Genes and their interaction networks determine the phenotype of an organism—what it looks like and how it behaves. One of the biggest problems in modern evolutionary biology is understanding the relationship between genes and phenotypes. The prevailing theory is that all animals are built from essentially the same set of regulatory genes—a genetic toolkit, and that phenotypic variation within and between species arises simply by using shared genes differently. Scientists are now generating a vast amount of genomic data from an eclectic mix of organisms. These data are telling us to put to bed the idea that all life is underlain by a common toolkit of conserved genes. Instead, we need to turn our attention to the role of genomic novelty in the evolution of phenotypic diversity and innovation.
“These data are telling us to put to bed the idea that all life is underlain by a common toolkit of conserved genes”? Isn’t that common ancestry she is talking about? Demonstrated by conserved genes? That’s the idea due for retirement? Okay, she notes the conserved genes, but says,
We can now sequence de novo the genomes and transcriptomes (the genes expressed at any one time/place) of any organism. We have sequence data for algae, pythons, green sea turtles, puffer fish, pied flycatchers, platypus, koala, bonobos, giant pandas, bottle-nosed dolphins, leafcutter ants, monarch butterfly, pacific oysters, leeches…the list is growing exponentially. And each new genome brings with it a suit of unique genes. Twenty percent of genes in nematodes are unique. Each lineage of ants contains about 4000 novel genes, but only 64 of these are conserved across all seven ant genomes sequenced so far.
“Novel genes” are essentially “created” genes. (That is why works of fiction are called “novels.”) That certainly reduces the explanatory power of what we can expect to find learn from the study of the evolution of, say, ants. She then says,
Darwinian evolution explains how organisms and their traits evolve, but not how they originate. How did the first eye arise? Or more specifically how did that master regulatory gene for eye development in all animals first originate? The capacity to evolve novel phenotypic traits (be they morphological, physiological or behavioural) is crucial for survival and adaptation, especially in changing (or new) environments.
Hmm. It’s not at all clear that Darwinian evolution does explain how traits evolve if genes can simply appear from nowhere. “Random mutation” has clearly meant minor, survivable mutations of existing genes that confer a small advantage. If indeed “Each lineage of ants contains about 4000 novel genes, but only 64 of these are conserved across all seven ant genomes sequenced so far,” why would anyone look to Darwin’s theory to explain anything much about the history of ants?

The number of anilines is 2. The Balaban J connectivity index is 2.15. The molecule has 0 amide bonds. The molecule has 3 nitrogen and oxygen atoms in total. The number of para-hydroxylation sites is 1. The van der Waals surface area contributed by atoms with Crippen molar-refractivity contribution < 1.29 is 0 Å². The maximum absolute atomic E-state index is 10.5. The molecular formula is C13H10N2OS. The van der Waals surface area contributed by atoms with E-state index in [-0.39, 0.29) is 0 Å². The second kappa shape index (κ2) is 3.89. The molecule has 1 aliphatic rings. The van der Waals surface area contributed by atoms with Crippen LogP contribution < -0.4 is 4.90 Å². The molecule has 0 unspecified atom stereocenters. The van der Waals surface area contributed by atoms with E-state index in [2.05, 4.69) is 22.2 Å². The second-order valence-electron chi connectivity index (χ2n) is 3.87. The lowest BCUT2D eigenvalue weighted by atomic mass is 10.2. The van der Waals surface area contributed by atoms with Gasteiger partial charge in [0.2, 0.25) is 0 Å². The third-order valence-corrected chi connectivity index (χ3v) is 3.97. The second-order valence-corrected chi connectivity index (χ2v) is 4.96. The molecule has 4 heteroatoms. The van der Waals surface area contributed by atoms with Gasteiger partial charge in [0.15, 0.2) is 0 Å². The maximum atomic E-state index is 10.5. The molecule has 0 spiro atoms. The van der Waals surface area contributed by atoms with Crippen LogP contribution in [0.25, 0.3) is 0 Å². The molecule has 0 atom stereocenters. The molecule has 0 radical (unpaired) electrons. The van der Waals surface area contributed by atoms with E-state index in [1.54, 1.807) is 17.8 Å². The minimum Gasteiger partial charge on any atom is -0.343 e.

She suggests a role for junk DNA,
The over-abundance of non-coding DNA in genomes is less puzzling, if they are a melting pot for genomes to exploit and create new genes and gene function, and ultimately phenotypic innovation. The current thinking is that genomes are constantly producing new genes all the time, but that only a few become functional.
and ends on an apparently conciliatory note:
Our story started simply: all life is a product of gentle evolutionary tinkering of a shared molecular toolkit. The unimaginable time has arrived where we can unpack the molecular building blocks of any creature. And these data are shaking things up. What a surprise? Not really. Perhaps the most important lesson from this is that no theory is completely right, and that good theories are those that continue evolving and embracing innovation. Let’s evolve theories (keeping the bits that are proven correct), not retire them.
What she has described is obviously more than tinkering; it sounds like a factory belt churning out new models.
Now here’s the problem: We tend to think theories should be useful. What exactly, in her model, does neo-Darwinism explain or predict that would justify keeping the “bits” that are proven correct? What bits are these? We can keep something around forever, like an 8-track tape deck, but if someone is asking us to actually incorporate it into what we are doing today …
Well, readers, we live in interesting times.
Note: Her comments on the role of gene duplication are valuable too.
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